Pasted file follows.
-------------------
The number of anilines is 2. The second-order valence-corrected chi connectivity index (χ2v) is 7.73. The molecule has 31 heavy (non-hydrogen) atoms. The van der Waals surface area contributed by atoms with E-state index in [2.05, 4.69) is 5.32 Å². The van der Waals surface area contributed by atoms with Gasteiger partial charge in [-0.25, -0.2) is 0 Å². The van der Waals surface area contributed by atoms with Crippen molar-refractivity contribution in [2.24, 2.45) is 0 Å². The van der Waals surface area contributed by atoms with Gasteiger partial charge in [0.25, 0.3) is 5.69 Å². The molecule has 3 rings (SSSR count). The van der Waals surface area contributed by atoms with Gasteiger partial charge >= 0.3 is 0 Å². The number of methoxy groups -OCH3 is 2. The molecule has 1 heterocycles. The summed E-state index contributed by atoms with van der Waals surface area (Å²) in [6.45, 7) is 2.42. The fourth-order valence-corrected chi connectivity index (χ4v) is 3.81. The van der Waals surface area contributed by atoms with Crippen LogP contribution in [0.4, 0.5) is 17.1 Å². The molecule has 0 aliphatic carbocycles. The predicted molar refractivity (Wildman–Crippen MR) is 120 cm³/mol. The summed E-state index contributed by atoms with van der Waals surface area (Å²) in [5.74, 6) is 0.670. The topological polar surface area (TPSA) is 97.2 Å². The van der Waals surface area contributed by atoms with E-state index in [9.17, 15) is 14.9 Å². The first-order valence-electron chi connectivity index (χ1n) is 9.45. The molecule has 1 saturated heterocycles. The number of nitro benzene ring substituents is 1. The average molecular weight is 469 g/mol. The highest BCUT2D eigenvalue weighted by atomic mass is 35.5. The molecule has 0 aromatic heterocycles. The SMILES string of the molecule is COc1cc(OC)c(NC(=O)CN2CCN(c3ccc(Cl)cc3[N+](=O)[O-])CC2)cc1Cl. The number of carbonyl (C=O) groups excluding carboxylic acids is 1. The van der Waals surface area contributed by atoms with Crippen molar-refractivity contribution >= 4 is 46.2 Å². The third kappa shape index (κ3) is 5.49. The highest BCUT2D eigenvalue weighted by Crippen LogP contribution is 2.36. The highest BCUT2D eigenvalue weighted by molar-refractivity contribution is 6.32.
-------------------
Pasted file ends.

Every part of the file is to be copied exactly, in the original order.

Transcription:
The number of anilines is 2. The second-order valence-corrected chi connectivity index (χ2v) is 7.73. The molecule has 31 heavy (non-hydrogen) atoms. The van der Waals surface area contributed by atoms with E-state index in [2.05, 4.69) is 5.32 Å². The van der Waals surface area contributed by atoms with Gasteiger partial charge in [-0.25, -0.2) is 0 Å². The van der Waals surface area contributed by atoms with Crippen molar-refractivity contribution in [2.24, 2.45) is 0 Å². The van der Waals surface area contributed by atoms with Gasteiger partial charge in [0.25, 0.3) is 5.69 Å². The molecule has 3 rings (SSSR count). The van der Waals surface area contributed by atoms with Gasteiger partial charge >= 0.3 is 0 Å². The number of methoxy groups -OCH3 is 2. The molecule has 1 heterocycles. The summed E-state index contributed by atoms with van der Waals surface area (Å²) in [6.45, 7) is 2.42. The fourth-order valence-corrected chi connectivity index (χ4v) is 3.81. The van der Waals surface area contributed by atoms with Crippen LogP contribution in [0.4, 0.5) is 17.1 Å². The molecule has 0 aliphatic carbocycles. The predicted molar refractivity (Wildman–Crippen MR) is 120 cm³/mol. The summed E-state index contributed by atoms with van der Waals surface area (Å²) in [5.74, 6) is 0.670. The topological polar surface area (TPSA) is 97.2 Å². The van der Waals surface area contributed by atoms with E-state index in [9.17, 15) is 14.9 Å². The first-order valence-electron chi connectivity index (χ1n) is 9.45. The molecule has 1 saturated heterocycles. The number of nitro benzene ring substituents is 1. The average molecular weight is 469 g/mol. The highest BCUT2D eigenvalue weighted by atomic mass is 35.5. The molecule has 0 aromatic heterocycles. The SMILES string of the molecule is COc1cc(OC)c(NC(=O)CN2CCN(c3ccc(Cl)cc3[N+](=O)[O-])CC2)cc1Cl. The number of carbonyl (C=O) groups excluding carboxylic acids is 1. The van der Waals surface area contributed by atoms with Crippen molar-refractivity contribution >= 4 is 46.2 Å². The third kappa shape index (κ3) is 5.49. The highest BCUT2D eigenvalue weighted by Crippen LogP contribution is 2.36. The highest BCUT2D eigenvalue weighted by molar-refractivity contribution is 6.32.